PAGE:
PQ finance critic François Legault, who was among those quietly questioning Boisclair's recent performance, applauded his leader on Tuesday.

"Mr. Boisclair made a dignified decision, and he has all my respect. He inherited a situation that's not easy. The [party] needs modernization."

Former PQ cabinet minister and veteran MNA Sylvain Simard said few Péquiste leaders survive an electoral defeat. "The Parti Québécois eats its leaders quite quickly."

But Boisclair's resignation does not mark a decline of Quebec's independence movement, he added. "Don't try to bury the PQ now. We will have a new leader. We will improve our program."

Duceppe: 'It was a noble decision'

Political observers had predicted Boisclair's days as leader were numbered following the election and after engaging in a public battle with Duceppe thatmany called a political suicide attack.

ANDRÉ BOISCLAIR:
From youngest MNA to party leader
  • When he was first elected to the national assembly in 1989 in the Montreal-area Gouin riding, he was 23 — the youngest member of Quebec's legislature.
  • He rose through the legislative ranks, holding several cabinet portfolios — including the environment —in the 1990s under Lucien Bouchard and Bernard Landry,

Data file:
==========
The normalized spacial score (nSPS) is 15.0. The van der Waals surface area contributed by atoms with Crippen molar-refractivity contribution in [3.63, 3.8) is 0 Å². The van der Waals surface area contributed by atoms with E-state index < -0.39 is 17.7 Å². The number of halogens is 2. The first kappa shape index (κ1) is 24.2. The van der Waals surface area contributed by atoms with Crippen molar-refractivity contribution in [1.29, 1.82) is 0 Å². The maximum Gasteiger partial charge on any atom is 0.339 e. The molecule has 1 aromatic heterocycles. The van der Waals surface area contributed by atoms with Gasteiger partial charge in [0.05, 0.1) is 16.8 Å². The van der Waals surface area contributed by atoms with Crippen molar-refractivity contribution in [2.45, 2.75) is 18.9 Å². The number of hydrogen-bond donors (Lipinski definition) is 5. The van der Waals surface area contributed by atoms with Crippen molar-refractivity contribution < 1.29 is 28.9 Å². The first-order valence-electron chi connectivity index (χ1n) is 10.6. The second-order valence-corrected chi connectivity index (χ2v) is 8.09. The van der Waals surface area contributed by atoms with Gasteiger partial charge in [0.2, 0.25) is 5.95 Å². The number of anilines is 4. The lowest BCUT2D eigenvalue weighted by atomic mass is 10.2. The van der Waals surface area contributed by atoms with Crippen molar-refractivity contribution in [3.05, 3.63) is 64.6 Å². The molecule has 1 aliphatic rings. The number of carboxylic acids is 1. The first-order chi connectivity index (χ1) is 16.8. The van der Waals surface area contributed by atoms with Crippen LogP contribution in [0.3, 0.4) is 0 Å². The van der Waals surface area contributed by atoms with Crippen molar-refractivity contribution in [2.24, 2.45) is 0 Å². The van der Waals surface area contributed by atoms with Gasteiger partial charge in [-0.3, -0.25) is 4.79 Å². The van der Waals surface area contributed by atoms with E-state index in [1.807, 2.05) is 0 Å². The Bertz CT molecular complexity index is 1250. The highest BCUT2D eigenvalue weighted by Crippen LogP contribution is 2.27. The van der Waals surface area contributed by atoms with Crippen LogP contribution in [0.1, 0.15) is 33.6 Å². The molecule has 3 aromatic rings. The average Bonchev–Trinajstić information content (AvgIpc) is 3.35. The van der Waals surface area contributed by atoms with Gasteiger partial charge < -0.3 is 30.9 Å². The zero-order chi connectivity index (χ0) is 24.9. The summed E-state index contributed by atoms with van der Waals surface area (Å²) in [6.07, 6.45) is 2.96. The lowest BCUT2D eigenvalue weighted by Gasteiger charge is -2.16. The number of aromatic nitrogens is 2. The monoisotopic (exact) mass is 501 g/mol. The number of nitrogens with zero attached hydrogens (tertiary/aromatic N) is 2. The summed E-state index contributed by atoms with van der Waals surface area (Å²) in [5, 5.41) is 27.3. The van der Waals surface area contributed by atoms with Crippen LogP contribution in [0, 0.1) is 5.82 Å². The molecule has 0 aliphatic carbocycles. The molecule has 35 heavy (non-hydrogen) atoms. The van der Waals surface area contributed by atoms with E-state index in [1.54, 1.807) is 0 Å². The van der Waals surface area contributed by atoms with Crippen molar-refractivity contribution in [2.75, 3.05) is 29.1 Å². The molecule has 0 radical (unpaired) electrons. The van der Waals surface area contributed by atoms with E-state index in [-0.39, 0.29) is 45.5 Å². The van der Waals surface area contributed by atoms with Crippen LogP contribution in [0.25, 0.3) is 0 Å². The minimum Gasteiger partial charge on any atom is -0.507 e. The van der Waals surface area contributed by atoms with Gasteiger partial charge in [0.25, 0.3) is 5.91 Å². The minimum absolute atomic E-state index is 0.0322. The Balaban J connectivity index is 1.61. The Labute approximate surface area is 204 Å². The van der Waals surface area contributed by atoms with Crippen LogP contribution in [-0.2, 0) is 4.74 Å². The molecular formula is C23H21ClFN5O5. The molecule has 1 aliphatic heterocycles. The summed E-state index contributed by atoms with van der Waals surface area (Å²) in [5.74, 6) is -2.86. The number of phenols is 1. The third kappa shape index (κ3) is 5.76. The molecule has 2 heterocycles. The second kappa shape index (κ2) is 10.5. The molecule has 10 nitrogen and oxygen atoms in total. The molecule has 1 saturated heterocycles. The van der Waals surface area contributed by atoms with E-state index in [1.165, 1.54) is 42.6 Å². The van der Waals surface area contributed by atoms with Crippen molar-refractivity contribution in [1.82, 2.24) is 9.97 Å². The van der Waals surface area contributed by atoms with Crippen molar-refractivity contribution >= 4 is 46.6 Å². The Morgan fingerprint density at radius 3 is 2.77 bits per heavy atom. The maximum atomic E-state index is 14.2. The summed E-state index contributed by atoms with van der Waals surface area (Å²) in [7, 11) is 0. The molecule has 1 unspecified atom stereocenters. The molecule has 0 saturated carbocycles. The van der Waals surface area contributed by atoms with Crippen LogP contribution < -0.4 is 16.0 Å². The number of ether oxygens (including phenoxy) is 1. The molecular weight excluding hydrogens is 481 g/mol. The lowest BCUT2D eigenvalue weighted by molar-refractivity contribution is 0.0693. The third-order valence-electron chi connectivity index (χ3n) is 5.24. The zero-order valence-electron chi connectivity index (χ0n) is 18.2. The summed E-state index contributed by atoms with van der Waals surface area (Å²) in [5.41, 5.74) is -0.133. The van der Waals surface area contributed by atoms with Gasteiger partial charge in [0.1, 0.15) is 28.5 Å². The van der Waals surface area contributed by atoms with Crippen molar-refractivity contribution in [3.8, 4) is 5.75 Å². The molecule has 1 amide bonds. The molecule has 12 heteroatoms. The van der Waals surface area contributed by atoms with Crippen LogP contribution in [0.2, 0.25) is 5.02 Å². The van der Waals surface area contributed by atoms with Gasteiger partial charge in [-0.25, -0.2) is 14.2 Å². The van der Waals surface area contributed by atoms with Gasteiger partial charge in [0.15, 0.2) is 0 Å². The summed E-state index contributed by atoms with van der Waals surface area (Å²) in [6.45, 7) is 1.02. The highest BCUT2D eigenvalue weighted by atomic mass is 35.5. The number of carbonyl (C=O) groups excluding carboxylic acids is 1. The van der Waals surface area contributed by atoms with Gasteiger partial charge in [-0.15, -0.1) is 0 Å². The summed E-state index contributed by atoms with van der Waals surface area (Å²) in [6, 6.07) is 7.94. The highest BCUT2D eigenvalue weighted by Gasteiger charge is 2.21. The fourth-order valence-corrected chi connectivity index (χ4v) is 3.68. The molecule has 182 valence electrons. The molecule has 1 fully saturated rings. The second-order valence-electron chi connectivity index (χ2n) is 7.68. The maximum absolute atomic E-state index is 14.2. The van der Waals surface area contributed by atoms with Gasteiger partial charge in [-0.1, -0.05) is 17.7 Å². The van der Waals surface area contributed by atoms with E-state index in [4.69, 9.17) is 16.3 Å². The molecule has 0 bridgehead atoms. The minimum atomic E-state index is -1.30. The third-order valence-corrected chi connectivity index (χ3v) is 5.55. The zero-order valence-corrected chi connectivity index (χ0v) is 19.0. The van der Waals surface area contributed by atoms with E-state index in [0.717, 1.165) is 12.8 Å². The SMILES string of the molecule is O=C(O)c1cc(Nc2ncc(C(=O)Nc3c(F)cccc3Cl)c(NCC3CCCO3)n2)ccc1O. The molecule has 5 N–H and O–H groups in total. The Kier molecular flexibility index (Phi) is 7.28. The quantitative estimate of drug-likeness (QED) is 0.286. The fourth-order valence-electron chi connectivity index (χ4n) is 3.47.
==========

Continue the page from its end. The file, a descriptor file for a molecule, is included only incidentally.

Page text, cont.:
• He resigned from the national assembly in 2004 to pursue his education at Harvard, where he completed a graduate program in public policy.
  • He returned to provincial politics in 2005 after Landry's resignation and trounced his opponents in a long and drawn-out leadership race that lasted most of the year.
  • He was elected in the Montreal-area riding of Pointe-aux-Trembles in August 2006 in a byelection.
  • In March 2007, he led the PQ to its worst showing in a provincial election in three decades.
During an interview with the CBC's French-language network on May 4, Boisclair accused Duceppe of plotting a takeover of the Parti Québécois. He also told Radio-Canada that Duceppe should mind his own business to focus on affairs in Ottawa.

But Duceppe, who iswidely expectedto take over the PQ's top spot, shied away from declaring his intentions on Tuesday.

Instead, the Bloc leader tipped his hat to Boisclair,who he said haddedicated his life to the sovereigntist movement.

"We are human, and we chose this life, but it's a hard life, and André knows this," Duceppe told reporters after question period on Parliament Hill.

"I respect his decision. I think it was a noble decision, and I don't think it was an easy decision to make."

The long-serving Bloc leaderwould not say whether he feelsa pull towards Quebec City. "Today is not time to do strategy."

Embattled from beginning

Boisclair's turn as PQ leader was turbulent from the very beginning.

When Bernard Landry stepped down in 2005 following a disappointing leadership review, Boisclair was elected as his replacement despitethe intense scrutiny that dogged himafter he admittedto using cocaineas a cabinet minister in the 1990s.

As Quebec's first openly gay political leader, Boisclair alsodeflected intense criticism in December 2006 after he participated in a television parody of Brokeback Mountain, a film abouthomosexual cowboys.

With files from the Canadian Press